While a member of the Party could be a member of any number of caucuses, in each election a person could only participate in (presumably, vote in) one caucus to put forth a candidate for each office. For example, a person who was a member of more than one national caucus could only participate in one of them to put forth a candidate for president. Unless a caucus of which a person was a member forbid such a thing, at the state level that same person could choose to participate in any other caucus of which that person was a member to put forth a candidate for the Senate, and if desired choose to participate in yet another caucus to put forth a candidate for the House.

Caucuses would presumably choose to have some process for expelling people from them. The Party could not be allowed to expel anyone who had joined. People could quit the Party at any time for any reason, but would be free to re-join the Party at any time. Quitting/re-joining the Party could be repeated an unlimited number of times. Yet even people who had been convicted of felonies and were therefore ineligible to run for national office could still retain their membership in the Party. Given the place the Party would have in our national politics, any means of expulsion would be too dangerous of a political tool to have lying around.

It is of the utmost importance that this Party would be separate from and independent of our national government. Ideally, it would begin life as a merger at the national level of the Republican Party and the Democratic Party. The only thing our government would have to do with this party would be to pass a law limiting running for national office to being a member of the national Party* — and ensuring its internal governance as a party would be subject to the requirements of the Constitution (such as membership being open to any citizen old enough to vote). Any individual caucus could be undemocratic as all get-out, but the Party as a whole could not abridge any political right.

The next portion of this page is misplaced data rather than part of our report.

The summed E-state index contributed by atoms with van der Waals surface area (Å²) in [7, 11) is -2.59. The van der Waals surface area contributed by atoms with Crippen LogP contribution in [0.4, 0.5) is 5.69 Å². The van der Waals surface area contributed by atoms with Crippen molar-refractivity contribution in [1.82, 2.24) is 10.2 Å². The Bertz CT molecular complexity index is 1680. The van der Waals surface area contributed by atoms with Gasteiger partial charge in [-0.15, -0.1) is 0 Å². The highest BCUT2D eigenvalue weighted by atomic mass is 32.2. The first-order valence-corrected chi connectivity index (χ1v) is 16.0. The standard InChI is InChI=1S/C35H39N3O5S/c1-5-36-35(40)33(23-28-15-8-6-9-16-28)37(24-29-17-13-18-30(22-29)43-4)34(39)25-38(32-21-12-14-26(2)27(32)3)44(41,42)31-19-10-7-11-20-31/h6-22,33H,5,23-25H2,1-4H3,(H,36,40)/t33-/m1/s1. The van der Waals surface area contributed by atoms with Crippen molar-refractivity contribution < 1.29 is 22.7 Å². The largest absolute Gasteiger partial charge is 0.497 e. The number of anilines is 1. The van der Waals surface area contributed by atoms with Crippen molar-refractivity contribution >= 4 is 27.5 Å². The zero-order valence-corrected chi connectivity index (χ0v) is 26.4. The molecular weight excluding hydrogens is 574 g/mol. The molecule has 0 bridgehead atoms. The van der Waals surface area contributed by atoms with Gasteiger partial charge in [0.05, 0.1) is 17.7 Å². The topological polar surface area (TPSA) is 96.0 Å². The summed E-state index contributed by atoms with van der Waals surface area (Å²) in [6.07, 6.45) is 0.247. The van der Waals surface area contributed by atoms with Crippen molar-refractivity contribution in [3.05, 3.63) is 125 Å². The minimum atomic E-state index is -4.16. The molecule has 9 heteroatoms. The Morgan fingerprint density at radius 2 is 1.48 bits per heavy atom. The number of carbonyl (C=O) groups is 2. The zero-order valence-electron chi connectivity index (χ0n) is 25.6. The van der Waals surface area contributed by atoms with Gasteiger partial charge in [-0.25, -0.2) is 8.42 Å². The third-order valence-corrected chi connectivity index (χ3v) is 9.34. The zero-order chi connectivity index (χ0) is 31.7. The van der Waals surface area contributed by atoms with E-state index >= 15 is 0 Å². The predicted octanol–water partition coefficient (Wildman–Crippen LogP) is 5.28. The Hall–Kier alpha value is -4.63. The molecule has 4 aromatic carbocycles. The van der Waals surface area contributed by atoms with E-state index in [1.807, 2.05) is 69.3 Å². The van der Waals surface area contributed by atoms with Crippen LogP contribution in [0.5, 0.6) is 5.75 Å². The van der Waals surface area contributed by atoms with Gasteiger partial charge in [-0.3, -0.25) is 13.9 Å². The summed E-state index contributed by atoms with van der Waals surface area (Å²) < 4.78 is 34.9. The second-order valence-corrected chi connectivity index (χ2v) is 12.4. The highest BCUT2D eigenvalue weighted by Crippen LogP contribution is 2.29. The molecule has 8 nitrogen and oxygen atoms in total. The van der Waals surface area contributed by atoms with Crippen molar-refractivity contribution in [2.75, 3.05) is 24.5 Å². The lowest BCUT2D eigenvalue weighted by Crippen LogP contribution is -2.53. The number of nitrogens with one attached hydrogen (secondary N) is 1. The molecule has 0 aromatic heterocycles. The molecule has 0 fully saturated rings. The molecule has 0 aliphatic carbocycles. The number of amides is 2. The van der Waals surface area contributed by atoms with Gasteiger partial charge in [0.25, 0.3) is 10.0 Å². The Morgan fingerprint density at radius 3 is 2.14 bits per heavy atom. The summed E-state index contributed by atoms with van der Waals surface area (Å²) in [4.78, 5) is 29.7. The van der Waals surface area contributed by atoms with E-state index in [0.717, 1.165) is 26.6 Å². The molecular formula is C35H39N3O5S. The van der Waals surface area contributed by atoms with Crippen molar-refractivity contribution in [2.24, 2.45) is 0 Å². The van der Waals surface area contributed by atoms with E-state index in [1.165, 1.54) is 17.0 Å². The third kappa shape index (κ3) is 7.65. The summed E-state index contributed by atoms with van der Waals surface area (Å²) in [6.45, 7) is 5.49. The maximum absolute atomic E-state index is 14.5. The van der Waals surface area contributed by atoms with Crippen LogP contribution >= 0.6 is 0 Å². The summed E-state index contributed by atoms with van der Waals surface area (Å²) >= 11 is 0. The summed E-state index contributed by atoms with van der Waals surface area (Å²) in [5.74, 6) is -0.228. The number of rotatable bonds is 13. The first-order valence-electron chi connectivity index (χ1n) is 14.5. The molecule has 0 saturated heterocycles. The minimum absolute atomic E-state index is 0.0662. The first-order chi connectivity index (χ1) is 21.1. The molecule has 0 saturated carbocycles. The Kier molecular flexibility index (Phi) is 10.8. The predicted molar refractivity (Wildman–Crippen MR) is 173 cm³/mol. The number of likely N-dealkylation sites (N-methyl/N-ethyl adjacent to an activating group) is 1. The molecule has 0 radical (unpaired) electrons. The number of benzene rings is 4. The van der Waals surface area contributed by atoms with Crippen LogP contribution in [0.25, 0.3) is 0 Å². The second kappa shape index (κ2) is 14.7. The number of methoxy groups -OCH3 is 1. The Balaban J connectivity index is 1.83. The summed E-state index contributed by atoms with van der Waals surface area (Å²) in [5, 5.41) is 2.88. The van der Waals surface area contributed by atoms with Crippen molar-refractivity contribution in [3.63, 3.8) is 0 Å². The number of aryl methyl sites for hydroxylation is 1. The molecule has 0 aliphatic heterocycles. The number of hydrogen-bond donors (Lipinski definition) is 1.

Our government would have nothing else to do with the organization, administration, or funding of the Party. Funding would come solely from voluntary donations from individual members of the Party. Again, given the place it would have in our politics, the rules of the Party as a whole would have be subject to the guarantees of rights of citizens in the Constitution: it could not adopt any rule regarding participation in it that would be contrary to the rights of people pertaining to the political process that are guaranteed in the Constitution.